"Knowledge management" may be the buzzword of the moment but many
staff hoard knowledge rather than share it.
The trend emerged in research by Birkbeck College, London, and is
particularly strong among "knowledge workers", such as those working
in the media.
Nearly one in five (18 per cent) agreed or strongly agreed with the
statement, "It is not in my best interests to share my good ideas
It is also evident in the health service and IT.
Mark Auckland, chief knowledge manager at BT Global, said it is a natural
reaction because people have traditionally been rewarded for individual, not
BT has tried to break the habit by giving recognition to staff who share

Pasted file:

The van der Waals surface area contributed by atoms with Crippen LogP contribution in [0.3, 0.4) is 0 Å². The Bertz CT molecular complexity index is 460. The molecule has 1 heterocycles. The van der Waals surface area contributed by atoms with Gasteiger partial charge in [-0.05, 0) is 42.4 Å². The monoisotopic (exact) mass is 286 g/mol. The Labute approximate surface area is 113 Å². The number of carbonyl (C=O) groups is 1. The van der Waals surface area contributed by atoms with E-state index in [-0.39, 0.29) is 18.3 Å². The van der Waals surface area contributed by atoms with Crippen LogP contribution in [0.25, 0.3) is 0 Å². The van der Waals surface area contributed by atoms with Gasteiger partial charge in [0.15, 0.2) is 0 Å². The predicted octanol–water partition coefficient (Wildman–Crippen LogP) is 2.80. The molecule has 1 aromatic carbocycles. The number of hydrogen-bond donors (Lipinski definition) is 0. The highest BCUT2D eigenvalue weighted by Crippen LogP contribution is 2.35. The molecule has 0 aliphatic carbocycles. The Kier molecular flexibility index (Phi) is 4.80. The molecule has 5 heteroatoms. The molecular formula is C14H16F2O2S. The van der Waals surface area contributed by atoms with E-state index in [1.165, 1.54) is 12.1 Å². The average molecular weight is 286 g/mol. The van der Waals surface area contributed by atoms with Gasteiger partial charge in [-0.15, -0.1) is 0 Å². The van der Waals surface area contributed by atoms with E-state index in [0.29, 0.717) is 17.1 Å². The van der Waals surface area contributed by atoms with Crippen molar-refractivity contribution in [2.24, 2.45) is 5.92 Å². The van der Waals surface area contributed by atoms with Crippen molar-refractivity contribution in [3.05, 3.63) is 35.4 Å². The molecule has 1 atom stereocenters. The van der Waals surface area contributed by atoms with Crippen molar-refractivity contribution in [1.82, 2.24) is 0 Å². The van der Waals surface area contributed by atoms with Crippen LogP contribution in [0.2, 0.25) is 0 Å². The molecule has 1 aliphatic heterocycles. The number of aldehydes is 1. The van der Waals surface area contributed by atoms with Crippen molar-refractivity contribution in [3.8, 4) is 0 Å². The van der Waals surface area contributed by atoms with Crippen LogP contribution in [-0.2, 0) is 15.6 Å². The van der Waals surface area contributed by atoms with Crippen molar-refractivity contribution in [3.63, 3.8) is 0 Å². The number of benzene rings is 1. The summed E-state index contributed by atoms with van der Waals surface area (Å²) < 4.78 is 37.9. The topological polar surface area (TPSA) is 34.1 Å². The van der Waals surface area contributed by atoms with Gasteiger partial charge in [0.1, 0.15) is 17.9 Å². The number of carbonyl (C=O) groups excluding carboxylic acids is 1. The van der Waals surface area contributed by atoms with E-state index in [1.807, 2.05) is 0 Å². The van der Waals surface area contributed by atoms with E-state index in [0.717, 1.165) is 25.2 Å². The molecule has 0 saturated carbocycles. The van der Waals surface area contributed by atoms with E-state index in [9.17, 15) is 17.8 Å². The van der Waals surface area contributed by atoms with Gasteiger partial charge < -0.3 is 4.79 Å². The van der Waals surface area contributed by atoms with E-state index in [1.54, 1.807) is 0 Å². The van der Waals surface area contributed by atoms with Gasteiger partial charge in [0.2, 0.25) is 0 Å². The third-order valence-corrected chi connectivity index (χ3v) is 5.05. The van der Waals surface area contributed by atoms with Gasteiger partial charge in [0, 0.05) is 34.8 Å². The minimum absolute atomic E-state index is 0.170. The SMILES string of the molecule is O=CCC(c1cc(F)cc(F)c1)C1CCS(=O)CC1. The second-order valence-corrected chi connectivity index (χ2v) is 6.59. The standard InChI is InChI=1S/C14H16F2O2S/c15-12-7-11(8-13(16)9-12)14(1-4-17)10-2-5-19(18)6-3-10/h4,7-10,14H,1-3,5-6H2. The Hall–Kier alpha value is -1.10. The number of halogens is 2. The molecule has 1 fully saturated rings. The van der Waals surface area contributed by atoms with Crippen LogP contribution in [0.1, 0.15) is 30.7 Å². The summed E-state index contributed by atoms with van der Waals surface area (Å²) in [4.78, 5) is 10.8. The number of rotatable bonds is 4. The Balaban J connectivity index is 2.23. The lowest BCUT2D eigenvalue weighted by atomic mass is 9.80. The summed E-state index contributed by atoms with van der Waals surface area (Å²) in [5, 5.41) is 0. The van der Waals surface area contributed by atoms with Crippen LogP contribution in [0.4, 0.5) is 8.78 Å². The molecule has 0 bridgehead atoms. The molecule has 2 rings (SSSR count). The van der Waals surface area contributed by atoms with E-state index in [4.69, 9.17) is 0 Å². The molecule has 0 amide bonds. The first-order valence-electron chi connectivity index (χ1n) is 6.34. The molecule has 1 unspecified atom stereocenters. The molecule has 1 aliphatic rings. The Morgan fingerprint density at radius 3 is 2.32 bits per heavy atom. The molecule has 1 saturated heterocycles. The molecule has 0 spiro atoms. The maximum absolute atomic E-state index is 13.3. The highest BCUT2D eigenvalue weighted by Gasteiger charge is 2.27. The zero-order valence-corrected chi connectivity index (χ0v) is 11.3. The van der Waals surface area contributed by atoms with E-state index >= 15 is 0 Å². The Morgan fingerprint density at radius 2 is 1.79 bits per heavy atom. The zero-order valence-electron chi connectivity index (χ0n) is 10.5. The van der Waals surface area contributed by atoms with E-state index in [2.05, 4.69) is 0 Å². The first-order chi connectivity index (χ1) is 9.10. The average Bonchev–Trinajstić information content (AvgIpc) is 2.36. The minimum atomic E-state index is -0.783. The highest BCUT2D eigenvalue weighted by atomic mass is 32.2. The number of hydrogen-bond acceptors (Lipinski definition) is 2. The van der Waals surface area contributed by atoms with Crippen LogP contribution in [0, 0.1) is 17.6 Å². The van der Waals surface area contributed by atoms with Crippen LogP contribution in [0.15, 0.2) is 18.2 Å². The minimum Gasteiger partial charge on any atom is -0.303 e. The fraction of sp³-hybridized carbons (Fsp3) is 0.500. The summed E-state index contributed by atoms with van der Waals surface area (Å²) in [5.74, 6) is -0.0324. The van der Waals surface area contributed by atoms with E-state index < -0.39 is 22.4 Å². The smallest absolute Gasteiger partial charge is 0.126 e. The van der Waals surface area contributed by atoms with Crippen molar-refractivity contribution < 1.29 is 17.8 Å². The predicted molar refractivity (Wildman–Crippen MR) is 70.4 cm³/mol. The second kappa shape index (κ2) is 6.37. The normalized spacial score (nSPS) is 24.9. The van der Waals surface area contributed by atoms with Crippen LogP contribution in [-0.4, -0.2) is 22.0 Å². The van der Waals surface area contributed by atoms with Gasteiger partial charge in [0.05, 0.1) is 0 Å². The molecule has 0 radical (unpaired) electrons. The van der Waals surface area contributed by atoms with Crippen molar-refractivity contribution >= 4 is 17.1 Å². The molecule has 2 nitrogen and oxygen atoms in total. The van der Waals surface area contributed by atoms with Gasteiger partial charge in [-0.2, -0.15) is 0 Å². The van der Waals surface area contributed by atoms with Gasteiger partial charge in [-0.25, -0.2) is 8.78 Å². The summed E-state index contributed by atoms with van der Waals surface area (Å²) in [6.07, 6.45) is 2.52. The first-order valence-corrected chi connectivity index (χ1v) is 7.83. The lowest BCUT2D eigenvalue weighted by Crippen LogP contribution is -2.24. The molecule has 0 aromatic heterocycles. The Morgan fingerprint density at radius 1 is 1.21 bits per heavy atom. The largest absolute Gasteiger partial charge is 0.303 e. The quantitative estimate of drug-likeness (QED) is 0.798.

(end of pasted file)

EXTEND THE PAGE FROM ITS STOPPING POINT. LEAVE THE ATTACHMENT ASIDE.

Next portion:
knowledge and including it in appraisals and performance management plans.
"It is starting to be recognised that those who give the most are the
ones who get on. They get to work on the best and most interesting
projects," he said.
But he admitted it is a struggle. "These are hard habits to break,
there is no magic pixie dust," he said.
In global business markets which have had a knowledge management system for
more than two years, 30 per cent participate, 30 per cent show interest and 30
per cent hoard," he said.